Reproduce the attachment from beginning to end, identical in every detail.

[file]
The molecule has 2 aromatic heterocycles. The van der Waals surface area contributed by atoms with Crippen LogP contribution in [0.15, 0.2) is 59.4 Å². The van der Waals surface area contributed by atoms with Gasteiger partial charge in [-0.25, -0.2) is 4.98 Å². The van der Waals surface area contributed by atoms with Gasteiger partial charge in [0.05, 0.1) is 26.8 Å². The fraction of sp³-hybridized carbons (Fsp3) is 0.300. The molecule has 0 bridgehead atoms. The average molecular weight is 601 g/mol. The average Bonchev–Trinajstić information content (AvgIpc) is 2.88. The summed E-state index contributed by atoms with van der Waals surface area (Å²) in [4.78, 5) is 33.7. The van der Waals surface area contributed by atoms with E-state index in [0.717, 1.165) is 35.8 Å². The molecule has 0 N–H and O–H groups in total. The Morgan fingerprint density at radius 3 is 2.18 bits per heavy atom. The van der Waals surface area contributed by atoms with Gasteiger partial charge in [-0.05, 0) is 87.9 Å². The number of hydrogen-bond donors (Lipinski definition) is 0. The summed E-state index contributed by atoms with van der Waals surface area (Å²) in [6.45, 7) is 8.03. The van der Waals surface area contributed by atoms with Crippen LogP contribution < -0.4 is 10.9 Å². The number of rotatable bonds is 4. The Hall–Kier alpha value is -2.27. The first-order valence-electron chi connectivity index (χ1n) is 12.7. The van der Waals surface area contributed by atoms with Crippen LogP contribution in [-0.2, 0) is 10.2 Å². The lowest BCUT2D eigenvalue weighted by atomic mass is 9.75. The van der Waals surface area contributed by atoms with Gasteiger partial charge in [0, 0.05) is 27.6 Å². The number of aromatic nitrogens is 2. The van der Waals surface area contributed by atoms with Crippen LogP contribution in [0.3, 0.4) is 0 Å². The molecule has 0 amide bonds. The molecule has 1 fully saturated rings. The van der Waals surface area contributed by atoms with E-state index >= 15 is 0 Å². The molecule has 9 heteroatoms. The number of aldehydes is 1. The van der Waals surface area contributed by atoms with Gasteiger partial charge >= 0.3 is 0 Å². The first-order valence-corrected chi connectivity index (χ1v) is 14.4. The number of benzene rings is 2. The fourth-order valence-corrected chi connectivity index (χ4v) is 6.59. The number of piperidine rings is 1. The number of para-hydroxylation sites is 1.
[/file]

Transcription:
The molecule has 2 aromatic heterocycles. The van der Waals surface area contributed by atoms with Crippen LogP contribution in [0.15, 0.2) is 59.4 Å². The van der Waals surface area contributed by atoms with Gasteiger partial charge in [-0.25, -0.2) is 4.98 Å². The van der Waals surface area contributed by atoms with Gasteiger partial charge in [0.05, 0.1) is 26.8 Å². The fraction of sp³-hybridized carbons (Fsp3) is 0.300. The molecule has 0 bridgehead atoms. The average molecular weight is 601 g/mol. The average Bonchev–Trinajstić information content (AvgIpc) is 2.88. The summed E-state index contributed by atoms with van der Waals surface area (Å²) in [4.78, 5) is 33.7. The van der Waals surface area contributed by atoms with E-state index in [0.717, 1.165) is 35.8 Å². The molecule has 0 N–H and O–H groups in total. The Morgan fingerprint density at radius 3 is 2.18 bits per heavy atom. The van der Waals surface area contributed by atoms with Gasteiger partial charge in [-0.05, 0) is 87.9 Å². The number of hydrogen-bond donors (Lipinski definition) is 0. The summed E-state index contributed by atoms with van der Waals surface area (Å²) in [6.45, 7) is 8.03. The van der Waals surface area contributed by atoms with Crippen LogP contribution < -0.4 is 10.9 Å². The number of rotatable bonds is 4. The Hall–Kier alpha value is -2.27. The first-order valence-electron chi connectivity index (χ1n) is 12.7. The van der Waals surface area contributed by atoms with Crippen LogP contribution in [-0.2, 0) is 10.2 Å². The lowest BCUT2D eigenvalue weighted by atomic mass is 9.75. The van der Waals surface area contributed by atoms with Gasteiger partial charge in [0, 0.05) is 27.6 Å². The number of aromatic nitrogens is 2. The van der Waals surface area contributed by atoms with Crippen LogP contribution in [0.3, 0.4) is 0 Å². The molecule has 0 amide bonds. The molecule has 1 fully saturated rings. The van der Waals surface area contributed by atoms with E-state index >= 15 is 0 Å². The molecule has 9 heteroatoms. The number of aldehydes is 1. The van der Waals surface area contributed by atoms with Gasteiger partial charge >= 0.3 is 0 Å². The first-order valence-corrected chi connectivity index (χ1v) is 14.4. The number of benzene rings is 2. The fourth-order valence-corrected chi connectivity index (χ4v) is 6.59. The number of piperidine rings is 1. The number of para-hydroxylation sites is 1.